With the game seemingly won, Gillingham made substitutions, Dack leaving the field to rapturous applause, and German after taking a knock. The hosts lost momentum and Plymouth started to find a way back into the game. With a quarter-hour remaining a corner was only cleared to the edge of the box from where Banton, on loan from Crystal Palace, drove a low shot through the crowded box and into the right hand corner of the net.

The raucous crowd were now on the edge of their seats as relegation-threatened Argyle sought a valuable point and when Gozie Ugwu toppled under a challenge from Leon Legge, there was a collective holding of breath from the Gillingham end of Priestfield and indignation from the Green Army as the referee waved away the appeals.

It was almost as if everything would be alright on the night when the roar that greeted the final whistle was complemented with the news that Port Vale, Rotherham and Cheltenham had all lost their matches and Gillingham’s lead at the top of the table stood at five points.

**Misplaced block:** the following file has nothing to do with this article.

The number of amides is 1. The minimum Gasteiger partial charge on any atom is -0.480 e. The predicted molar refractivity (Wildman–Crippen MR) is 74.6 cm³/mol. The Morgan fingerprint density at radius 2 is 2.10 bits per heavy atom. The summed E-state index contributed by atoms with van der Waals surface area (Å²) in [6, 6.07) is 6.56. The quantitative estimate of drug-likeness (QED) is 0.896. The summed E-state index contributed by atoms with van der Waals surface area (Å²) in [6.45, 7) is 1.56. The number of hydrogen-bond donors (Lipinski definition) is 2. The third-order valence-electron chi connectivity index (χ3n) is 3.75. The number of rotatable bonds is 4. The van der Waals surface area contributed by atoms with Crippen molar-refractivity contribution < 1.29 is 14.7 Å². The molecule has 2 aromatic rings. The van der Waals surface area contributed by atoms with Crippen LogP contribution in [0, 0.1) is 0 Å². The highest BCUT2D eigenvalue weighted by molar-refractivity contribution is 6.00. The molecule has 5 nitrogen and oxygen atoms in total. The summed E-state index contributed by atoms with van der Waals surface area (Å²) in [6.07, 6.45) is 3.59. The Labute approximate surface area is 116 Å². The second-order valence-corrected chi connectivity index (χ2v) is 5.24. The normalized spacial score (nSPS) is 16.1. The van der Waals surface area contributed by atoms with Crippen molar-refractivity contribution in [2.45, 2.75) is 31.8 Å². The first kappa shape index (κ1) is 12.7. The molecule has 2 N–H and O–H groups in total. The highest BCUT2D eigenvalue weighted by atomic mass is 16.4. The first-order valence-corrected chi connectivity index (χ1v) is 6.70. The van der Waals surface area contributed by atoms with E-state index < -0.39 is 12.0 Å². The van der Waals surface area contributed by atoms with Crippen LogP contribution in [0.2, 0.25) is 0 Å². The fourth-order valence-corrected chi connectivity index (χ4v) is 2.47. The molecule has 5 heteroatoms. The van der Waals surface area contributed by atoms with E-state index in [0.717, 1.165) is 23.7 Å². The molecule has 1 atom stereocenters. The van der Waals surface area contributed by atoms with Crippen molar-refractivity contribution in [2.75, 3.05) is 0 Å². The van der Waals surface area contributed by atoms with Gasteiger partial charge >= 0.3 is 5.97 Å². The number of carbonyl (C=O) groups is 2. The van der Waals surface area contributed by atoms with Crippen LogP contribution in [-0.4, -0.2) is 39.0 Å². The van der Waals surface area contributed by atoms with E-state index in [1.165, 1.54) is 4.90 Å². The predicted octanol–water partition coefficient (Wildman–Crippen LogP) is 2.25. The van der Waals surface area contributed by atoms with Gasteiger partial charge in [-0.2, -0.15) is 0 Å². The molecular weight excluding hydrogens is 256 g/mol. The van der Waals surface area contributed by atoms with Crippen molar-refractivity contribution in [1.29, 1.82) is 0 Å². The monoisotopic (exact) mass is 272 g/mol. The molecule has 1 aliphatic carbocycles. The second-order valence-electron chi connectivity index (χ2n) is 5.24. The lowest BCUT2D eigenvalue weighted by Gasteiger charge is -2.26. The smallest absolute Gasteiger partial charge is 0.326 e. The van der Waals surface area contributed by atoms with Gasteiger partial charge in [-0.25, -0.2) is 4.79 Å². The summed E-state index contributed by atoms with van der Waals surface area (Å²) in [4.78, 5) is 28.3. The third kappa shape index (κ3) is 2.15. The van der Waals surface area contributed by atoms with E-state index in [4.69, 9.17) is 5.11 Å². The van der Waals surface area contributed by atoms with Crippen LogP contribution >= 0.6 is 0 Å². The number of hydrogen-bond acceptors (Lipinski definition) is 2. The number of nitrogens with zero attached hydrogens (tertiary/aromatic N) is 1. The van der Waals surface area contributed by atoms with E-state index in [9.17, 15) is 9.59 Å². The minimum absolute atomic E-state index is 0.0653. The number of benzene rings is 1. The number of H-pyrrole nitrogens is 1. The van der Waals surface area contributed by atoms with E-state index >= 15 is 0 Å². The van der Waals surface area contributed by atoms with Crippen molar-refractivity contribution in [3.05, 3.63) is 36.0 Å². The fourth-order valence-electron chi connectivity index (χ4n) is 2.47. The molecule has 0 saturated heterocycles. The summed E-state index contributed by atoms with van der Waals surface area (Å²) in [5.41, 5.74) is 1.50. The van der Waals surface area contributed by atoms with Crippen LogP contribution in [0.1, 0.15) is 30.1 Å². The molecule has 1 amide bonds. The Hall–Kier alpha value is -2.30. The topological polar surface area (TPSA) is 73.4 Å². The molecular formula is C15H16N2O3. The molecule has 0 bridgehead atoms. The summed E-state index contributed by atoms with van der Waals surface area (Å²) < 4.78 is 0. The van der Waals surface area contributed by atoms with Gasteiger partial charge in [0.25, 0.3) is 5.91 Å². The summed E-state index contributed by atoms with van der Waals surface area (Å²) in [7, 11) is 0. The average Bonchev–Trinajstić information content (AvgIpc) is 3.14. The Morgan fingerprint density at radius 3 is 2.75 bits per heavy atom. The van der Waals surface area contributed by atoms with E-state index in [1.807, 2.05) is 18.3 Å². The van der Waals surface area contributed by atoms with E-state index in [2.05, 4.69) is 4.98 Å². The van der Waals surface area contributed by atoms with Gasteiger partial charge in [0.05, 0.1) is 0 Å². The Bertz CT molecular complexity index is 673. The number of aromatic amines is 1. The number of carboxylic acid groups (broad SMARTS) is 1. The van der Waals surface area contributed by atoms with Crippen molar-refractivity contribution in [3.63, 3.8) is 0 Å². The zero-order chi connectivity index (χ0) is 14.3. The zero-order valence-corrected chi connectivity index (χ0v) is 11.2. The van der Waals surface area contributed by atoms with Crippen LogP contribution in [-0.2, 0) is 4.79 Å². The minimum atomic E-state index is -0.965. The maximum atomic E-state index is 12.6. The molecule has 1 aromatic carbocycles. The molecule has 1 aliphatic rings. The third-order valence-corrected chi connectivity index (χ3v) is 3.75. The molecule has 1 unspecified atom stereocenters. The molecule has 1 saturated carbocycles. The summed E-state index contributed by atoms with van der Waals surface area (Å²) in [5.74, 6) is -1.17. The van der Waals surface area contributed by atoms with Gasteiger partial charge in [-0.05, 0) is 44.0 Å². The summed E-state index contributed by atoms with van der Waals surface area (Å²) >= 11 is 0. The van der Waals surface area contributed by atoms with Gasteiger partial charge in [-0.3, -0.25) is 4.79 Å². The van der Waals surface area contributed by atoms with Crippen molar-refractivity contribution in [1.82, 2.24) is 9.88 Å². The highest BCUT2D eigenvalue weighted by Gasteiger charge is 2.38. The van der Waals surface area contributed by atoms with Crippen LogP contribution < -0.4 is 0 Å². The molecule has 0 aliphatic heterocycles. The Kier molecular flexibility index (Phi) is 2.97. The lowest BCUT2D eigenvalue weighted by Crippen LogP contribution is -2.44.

Stand up the people that brought Priestfield back to life, promotion is now within touching distance, my prediction is that 78 points will be enough for promotion alone and that amounts to just three more wins and the passion that was created will drive those red shirts over the line (and then we can go back to our proper colours!).

The classic programme covers that are being replicated for this centenary season today came from the 1969-70 season.

Sunday, 3 March 2013

Tunbridge Wells 2 Hadleigh United 0

Match 56/12/1009 - Saturday, 2 March 2013 - FA Vase QF

Tunbridge Wells (1) 2 Irvine 36,76
Hadleigh United (0) 0
Att. 1,180

Entrance: £4 Senior
Programme: £1.50
Mileage: 26/4,399

Match Report

There was a record attendance of 1,180 at Culverden Stadium, many of whom would have been visiting for the first time. A club insider (goes under the name of Minnie(!)) revealed that during the week, people were ringing the club to purchase tickets in advance on their credit cards, “just like they do at the theatre” he said. Culverden may lack a resemblance to the Theatre of Dreams, but the dream is still alive.